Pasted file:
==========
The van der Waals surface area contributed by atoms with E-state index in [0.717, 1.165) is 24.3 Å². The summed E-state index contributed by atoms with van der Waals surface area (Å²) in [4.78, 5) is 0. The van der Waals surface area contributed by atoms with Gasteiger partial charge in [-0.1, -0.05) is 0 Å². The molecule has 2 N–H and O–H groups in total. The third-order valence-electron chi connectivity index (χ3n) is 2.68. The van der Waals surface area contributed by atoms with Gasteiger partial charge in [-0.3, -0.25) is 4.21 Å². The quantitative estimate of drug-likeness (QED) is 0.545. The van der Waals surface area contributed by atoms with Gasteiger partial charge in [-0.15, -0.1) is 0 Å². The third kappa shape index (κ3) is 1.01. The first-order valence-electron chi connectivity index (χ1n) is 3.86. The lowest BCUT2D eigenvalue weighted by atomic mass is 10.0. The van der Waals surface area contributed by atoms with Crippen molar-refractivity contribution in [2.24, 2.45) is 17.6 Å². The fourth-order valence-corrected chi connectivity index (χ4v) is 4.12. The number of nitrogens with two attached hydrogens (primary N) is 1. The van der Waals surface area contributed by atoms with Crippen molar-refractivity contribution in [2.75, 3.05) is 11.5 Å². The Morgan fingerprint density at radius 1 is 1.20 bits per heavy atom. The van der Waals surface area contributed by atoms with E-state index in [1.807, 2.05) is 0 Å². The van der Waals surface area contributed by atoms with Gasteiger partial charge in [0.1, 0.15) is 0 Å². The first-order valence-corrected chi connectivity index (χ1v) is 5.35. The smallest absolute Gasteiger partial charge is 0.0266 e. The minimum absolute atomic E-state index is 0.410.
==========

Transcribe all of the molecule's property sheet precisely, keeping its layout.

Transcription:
The van der Waals surface area contributed by atoms with E-state index in [0.717, 1.165) is 24.3 Å². The summed E-state index contributed by atoms with van der Waals surface area (Å²) in [4.78, 5) is 0. The van der Waals surface area contributed by atoms with Gasteiger partial charge in [-0.1, -0.05) is 0 Å². The molecule has 2 N–H and O–H groups in total. The third-order valence-electron chi connectivity index (χ3n) is 2.68. The van der Waals surface area contributed by atoms with Gasteiger partial charge in [-0.3, -0.25) is 4.21 Å². The quantitative estimate of drug-likeness (QED) is 0.545. The van der Waals surface area contributed by atoms with Gasteiger partial charge in [-0.15, -0.1) is 0 Å². The third kappa shape index (κ3) is 1.01. The first-order valence-electron chi connectivity index (χ1n) is 3.86. The lowest BCUT2D eigenvalue weighted by atomic mass is 10.0. The van der Waals surface area contributed by atoms with Crippen molar-refractivity contribution in [2.24, 2.45) is 17.6 Å². The fourth-order valence-corrected chi connectivity index (χ4v) is 4.12. The number of nitrogens with two attached hydrogens (primary N) is 1. The van der Waals surface area contributed by atoms with Crippen molar-refractivity contribution in [2.75, 3.05) is 11.5 Å². The Morgan fingerprint density at radius 1 is 1.20 bits per heavy atom. The van der Waals surface area contributed by atoms with E-state index in [1.807, 2.05) is 0 Å². The van der Waals surface area contributed by atoms with Gasteiger partial charge in [0.1, 0.15) is 0 Å². The first-order valence-corrected chi connectivity index (χ1v) is 5.35. The smallest absolute Gasteiger partial charge is 0.0266 e. The minimum absolute atomic E-state index is 0.410.